Become a Member

Get access to more than 30 brands, premium video, exclusive content, events, mapping, and more.

Already have an account? Sign In

Become a Member

Get access to more than 30 brands, premium video, exclusive content, events, mapping, and more.

Already have an account? Sign In

Brands

Events

Armstrong regains the rainbow in world time trial championships

The days are numbered on her racing career, but Kristin Armstrong was not feeling nostalgic Wednesday in her last major time trial of her career. Racing with the same intensity that delivered her the Olympic gold medal last year in Beijing, Armstrong powered to the rainbow jersey in the elite women’s time trial world championship Wednesday in Mendrisio, Switzerland. The reigning Olympic time trial gold medalist ripped the 26.8km course in 35 minutes, 26 seconds (45.4kph) to claim her second world title in four years and her fourth career worlds competition medal.

Don't miss a moment from Paris-Roubaix and Unbound Gravel, to the Giro d’Italia, Tour de France, Vuelta a España, and everything in between when you join Outside+.

By Andrew Hood

2009 world championships: American Kristin Armstrong poses with her second gold medal in four years.

2009 world championships: American Kristin Armstrong poses with her second gold medal in four years.

Photo: Casey B. Gibson

The days are numbered on her racing career, but Kristin Armstrong was not feeling nostalgic Wednesday in her last major time trial of her career.

Racing with the same intensity that delivered her the Olympic gold medal last year in Beijing, Armstrong powered to the rainbow jersey in the elite women’s time trial world championship Wednesday in Mendrisio, Switzerland.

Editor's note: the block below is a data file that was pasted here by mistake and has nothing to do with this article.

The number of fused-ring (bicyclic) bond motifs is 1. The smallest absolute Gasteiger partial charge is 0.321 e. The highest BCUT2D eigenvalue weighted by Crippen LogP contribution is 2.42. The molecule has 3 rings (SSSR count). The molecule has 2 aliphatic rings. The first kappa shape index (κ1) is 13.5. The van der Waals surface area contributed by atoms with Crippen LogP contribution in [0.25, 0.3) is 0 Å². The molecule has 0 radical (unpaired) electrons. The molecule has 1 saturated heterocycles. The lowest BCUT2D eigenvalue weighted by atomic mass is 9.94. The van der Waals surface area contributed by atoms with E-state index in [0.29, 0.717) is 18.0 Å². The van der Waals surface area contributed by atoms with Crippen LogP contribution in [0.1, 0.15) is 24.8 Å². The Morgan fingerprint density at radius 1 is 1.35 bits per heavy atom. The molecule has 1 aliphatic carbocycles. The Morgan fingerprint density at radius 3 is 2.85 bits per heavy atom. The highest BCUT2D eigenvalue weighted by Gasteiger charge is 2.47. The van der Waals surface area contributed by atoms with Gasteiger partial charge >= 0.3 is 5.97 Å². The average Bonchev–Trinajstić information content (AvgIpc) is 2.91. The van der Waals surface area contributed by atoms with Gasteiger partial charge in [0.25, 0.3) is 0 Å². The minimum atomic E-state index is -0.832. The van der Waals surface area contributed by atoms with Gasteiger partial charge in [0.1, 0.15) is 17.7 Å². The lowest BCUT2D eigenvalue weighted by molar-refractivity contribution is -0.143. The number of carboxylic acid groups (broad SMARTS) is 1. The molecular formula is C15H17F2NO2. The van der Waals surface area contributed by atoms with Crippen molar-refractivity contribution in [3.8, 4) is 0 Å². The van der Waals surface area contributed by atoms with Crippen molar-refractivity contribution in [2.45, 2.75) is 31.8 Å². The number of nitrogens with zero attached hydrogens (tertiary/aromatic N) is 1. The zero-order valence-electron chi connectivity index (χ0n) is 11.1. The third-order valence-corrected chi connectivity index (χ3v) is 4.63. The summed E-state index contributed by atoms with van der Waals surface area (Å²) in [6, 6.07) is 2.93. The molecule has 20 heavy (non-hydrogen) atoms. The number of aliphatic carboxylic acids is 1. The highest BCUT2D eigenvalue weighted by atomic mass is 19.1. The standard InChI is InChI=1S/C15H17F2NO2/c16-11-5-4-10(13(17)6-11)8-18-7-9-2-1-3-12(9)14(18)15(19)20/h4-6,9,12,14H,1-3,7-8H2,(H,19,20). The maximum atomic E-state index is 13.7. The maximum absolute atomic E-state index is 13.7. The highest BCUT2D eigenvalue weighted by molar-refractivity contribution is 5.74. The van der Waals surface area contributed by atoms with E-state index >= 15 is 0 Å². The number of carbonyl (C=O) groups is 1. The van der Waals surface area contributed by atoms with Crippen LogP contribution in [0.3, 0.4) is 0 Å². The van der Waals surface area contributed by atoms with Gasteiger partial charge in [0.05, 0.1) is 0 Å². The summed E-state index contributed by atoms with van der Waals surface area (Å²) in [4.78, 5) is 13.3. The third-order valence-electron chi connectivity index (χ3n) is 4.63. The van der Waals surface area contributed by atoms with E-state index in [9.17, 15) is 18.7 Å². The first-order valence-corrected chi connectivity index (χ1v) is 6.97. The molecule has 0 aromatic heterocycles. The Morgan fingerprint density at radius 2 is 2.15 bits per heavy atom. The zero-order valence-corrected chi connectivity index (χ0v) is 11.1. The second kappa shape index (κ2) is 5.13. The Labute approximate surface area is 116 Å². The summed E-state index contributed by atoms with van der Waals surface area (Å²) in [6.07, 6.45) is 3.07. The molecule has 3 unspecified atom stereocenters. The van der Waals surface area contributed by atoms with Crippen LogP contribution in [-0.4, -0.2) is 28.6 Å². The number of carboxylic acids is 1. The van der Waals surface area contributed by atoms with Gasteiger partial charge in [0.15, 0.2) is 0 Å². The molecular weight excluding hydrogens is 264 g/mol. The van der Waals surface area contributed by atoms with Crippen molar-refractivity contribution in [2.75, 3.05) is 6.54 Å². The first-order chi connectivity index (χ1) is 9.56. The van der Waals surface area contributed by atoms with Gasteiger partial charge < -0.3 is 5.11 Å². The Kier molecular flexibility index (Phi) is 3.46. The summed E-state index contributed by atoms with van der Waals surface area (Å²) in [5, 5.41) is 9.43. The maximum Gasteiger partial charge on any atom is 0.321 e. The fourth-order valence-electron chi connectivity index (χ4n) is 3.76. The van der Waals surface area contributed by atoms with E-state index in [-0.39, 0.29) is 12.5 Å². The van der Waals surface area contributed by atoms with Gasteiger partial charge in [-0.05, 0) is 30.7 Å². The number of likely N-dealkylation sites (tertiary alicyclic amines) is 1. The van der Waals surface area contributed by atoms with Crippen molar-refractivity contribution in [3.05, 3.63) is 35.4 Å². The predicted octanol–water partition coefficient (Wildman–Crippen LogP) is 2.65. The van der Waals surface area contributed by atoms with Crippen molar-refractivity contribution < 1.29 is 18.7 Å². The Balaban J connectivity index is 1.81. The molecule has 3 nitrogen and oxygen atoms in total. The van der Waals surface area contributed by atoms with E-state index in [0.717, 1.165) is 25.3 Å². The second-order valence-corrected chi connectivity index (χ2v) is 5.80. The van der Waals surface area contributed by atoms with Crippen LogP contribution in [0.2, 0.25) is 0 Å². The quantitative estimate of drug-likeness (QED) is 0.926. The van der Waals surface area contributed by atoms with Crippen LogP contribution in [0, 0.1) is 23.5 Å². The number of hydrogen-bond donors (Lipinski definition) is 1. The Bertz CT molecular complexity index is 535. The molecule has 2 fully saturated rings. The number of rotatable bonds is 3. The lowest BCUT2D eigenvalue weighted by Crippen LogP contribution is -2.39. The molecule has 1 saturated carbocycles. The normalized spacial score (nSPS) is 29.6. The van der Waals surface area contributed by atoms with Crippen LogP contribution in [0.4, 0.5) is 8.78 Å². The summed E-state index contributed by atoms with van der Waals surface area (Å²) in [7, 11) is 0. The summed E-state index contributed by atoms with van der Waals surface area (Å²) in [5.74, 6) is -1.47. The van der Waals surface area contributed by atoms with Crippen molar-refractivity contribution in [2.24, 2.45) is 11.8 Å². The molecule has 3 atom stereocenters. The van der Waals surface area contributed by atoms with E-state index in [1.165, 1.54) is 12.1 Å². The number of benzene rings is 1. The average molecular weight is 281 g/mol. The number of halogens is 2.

The reigning Olympic time trial gold medalist ripped the 26.8km course in 35 minutes, 26 seconds (45.4kph) to claim her second world title in four years and her fourth career worlds competition medal.

“It doesn’t matter what year, it’s always the best feeling to win the world title,” Armstrong said. “I just wanted to focus on going as hard as possible during the race. I wanted to be satisfied at the finish line and I wanted the strongest rider to win.”

Taking silver was Italian Noemi Cantele at 55 seconds slower (36:21) and bronze was Danish rider Linda Melanie Villumsen at 58 seconds slower (36:24).

Armstrong, 36, couldn’t ask for a better way to retire from elite competition than with a dominating parting shot.

The Boise, Idaho, resident was fastest at all three time splits and opened up a promising seven-second gap at the first time check at 5.96km. After that, she turned on the afterburners, carving out a comfortable 13-second gap to Cantele at 13.4km and never looked back.

“Today I had a perfect day,” she said. “After winning the Olympic gold medal last summer, it was very hard for me to find the motivation to race worlds, but I wanted to honor the sport. This year, I had all year to prepare for the race.”

Armstrong’s win capped a strong performance by the American squad. Early starter Jessica Phillips posted a fast early time that kept her in the “hot seat” and earned 14th at 2:11 slower (37:37).